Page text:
Credit: Patek Philippe

Patek Philippe’s Advanced Research Projects workshop have attempted to make a minute repeater that both sounds good and can be heard well.

It’s quite controversial what Patek Philippe do with their Advanced Research Projects (ARP) workshop. The ARP has been the innovative arm of Patek since 2005, and they’ve often set out to find ways to put silicon tech into mechanical watches without turning them into smart watches.

ARP have, on occasion, been able to produce paradigm-shifting technology that actually does challenge the status quo. The problem is that people don’t really want to see traditional fine watchmaking turned into another piece of tech. This was settled after the quartz crisis, right? Mechanical watchmaking only survived by sticking to traditionalist practices and making that their point of difference between themselves and the new quartz watchmakers.  

This new Minute Repeater (ref. 5750), however, feels like it’s riding the line between high-tech and traditional fine watchmaking. The main thing it is really trying to do is make the gong within the watch sound good and sound loud. That, as it turns out, is a really hard thing to do.

Credit: Patek Philippe

Repeaters can sound great but are often way too quiet for anyone to actually hear them, which defeats the purpose of a repeater. The reverse is true too, as when repeaters are loud, they lack something in sound quality and end up sounding like a blunt foghorn rather than an elegant gong.

So, to improve the sound and volume of a repeater ARP have decided to create a module that “works like a mechanical loudspeaker” to enhance the hammer and gongs of the repeater. To do this, they developed an entirely new “mechanical sound amplifying system” that consists of a “flexibly suspended sound lever and an oscillating wafer made of transparent sapphire crystal.”

The way traditional minute repeaters work is that they use their case and sapphire crystals in order to resonate and transmit the sound of the chime. This is why the case material usually plays a large part in the sound of the chime.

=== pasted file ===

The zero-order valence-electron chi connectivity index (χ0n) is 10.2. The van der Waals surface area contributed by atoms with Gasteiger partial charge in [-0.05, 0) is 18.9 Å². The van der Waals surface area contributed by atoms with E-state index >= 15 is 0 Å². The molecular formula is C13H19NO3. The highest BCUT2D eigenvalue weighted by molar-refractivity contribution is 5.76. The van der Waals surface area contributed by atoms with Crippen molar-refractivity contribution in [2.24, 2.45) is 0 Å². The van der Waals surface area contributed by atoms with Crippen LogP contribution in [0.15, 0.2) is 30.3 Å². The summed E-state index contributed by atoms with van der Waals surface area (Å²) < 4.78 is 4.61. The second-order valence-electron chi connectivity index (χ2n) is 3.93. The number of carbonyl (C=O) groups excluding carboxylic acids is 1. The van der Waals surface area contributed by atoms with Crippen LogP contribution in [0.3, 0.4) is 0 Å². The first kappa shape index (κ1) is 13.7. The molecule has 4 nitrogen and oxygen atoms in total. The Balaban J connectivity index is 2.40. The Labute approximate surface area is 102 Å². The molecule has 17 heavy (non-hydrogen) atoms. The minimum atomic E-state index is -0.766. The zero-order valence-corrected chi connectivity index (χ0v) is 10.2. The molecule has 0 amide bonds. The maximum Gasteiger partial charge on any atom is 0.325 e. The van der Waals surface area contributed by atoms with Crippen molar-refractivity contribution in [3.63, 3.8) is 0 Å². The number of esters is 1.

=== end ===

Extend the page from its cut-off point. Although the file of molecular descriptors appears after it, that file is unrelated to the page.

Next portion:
Patek’s new fortissimo “ff” system decouples the case from the module and instead pushes the sound through four openings at the cardinal points. The sound waves exit through a “narrow slot between the case back and the case band.” A dust filter protects the movement.

Credit: Patek Philippe

The second way ARP have attempted to improve with the Minute Repeater is to make the gong sound the same irrespective of the case material. Case material is one the most important aspects of repeaters because each metal itself is different. Rose gold is widely accepted to be the best choice because of its optimal balance between sound quality and volume. Platinum is considered the worse because it’s so dense and its crystal structure tends to muffle sound and remove its richer qualities.

So Patek decided to encase this watch in platinum just to show off because the new module means that the case material no longer has any bearing on sound quality.

We haven’t had any hands-on time with this watch, so we are going to just have to take their word for it, but reserve judgement until you’ve heard it in person.

Credit: Patek Philippe

The technical prowess of this watch is very impressive and that’s where the attention should be focused, but can we talk about this gorgeous dial? It’s bloody brilliant looking. It’s a five-part elaborately constructed dial that is inspired by the spoked wheels of vintage cars and that all looks great but it’s the second dial that’s very cool. The second dial showcases subsidiary seconds at 6 o’clock and instead of a hand features a little light on a rotating disc. I don’t know why, but I just found that kind of cool.

There are just 15 of these worldwide and the price is available upon request.

In other watch news, check out this ridiculous $3.6 million advent calendar